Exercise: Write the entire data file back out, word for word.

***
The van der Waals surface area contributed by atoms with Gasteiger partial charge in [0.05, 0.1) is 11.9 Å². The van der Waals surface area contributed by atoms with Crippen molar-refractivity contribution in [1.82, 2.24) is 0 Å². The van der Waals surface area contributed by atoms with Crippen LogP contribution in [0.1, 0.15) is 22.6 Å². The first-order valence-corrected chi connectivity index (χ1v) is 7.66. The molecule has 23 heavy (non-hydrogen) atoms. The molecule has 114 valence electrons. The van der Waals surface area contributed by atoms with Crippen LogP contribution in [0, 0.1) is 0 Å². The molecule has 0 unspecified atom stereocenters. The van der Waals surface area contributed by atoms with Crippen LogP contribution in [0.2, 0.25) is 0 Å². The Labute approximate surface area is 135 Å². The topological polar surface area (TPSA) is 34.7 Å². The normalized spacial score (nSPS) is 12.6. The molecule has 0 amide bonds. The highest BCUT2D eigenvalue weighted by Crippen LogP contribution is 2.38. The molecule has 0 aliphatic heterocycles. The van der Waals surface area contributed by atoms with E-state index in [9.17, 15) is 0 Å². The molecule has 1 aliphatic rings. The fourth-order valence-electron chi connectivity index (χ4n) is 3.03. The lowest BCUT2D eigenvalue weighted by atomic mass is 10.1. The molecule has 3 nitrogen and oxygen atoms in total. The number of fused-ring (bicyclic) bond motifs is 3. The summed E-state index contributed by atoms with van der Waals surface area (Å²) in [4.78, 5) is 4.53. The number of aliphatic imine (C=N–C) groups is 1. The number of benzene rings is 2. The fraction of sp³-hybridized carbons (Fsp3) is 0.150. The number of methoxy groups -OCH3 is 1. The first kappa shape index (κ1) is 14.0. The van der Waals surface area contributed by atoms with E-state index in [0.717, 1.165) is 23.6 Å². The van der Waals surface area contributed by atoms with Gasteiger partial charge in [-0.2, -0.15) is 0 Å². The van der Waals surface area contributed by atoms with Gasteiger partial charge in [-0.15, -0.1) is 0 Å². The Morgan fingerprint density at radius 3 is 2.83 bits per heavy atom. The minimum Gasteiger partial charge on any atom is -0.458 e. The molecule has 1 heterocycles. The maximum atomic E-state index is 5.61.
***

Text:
The van der Waals surface area contributed by atoms with Gasteiger partial charge in [0.05, 0.1) is 11.9 Å². The van der Waals surface area contributed by atoms with Crippen molar-refractivity contribution in [1.82, 2.24) is 0 Å². The van der Waals surface area contributed by atoms with Crippen LogP contribution in [0.1, 0.15) is 22.6 Å². The first-order valence-corrected chi connectivity index (χ1v) is 7.66. The molecule has 23 heavy (non-hydrogen) atoms. The molecule has 114 valence electrons. The van der Waals surface area contributed by atoms with Crippen LogP contribution in [0, 0.1) is 0 Å². The molecule has 0 unspecified atom stereocenters. The van der Waals surface area contributed by atoms with Crippen LogP contribution in [0.2, 0.25) is 0 Å². The Labute approximate surface area is 135 Å². The topological polar surface area (TPSA) is 34.7 Å². The normalized spacial score (nSPS) is 12.6. The molecule has 0 amide bonds. The highest BCUT2D eigenvalue weighted by Crippen LogP contribution is 2.38. The molecule has 0 aliphatic heterocycles. The van der Waals surface area contributed by atoms with E-state index in [9.17, 15) is 0 Å². The molecule has 1 aliphatic rings. The fourth-order valence-electron chi connectivity index (χ4n) is 3.03. The lowest BCUT2D eigenvalue weighted by atomic mass is 10.1. The molecule has 3 nitrogen and oxygen atoms in total. The number of fused-ring (bicyclic) bond motifs is 3. The summed E-state index contributed by atoms with van der Waals surface area (Å²) in [4.78, 5) is 4.53. The number of aliphatic imine (C=N–C) groups is 1. The number of benzene rings is 2. The fraction of sp³-hybridized carbons (Fsp3) is 0.150. The number of methoxy groups -OCH3 is 1. The first kappa shape index (κ1) is 14.0. The van der Waals surface area contributed by atoms with E-state index in [0.717, 1.165) is 23.6 Å². The van der Waals surface area contributed by atoms with Gasteiger partial charge in [-0.2, -0.15) is 0 Å². The van der Waals surface area contributed by atoms with Gasteiger partial charge in [-0.15, -0.1) is 0 Å². The Morgan fingerprint density at radius 3 is 2.83 bits per heavy atom. The minimum Gasteiger partial charge on any atom is -0.458 e. The molecule has 1 heterocycles. The maximum atomic E-state index is 5.61.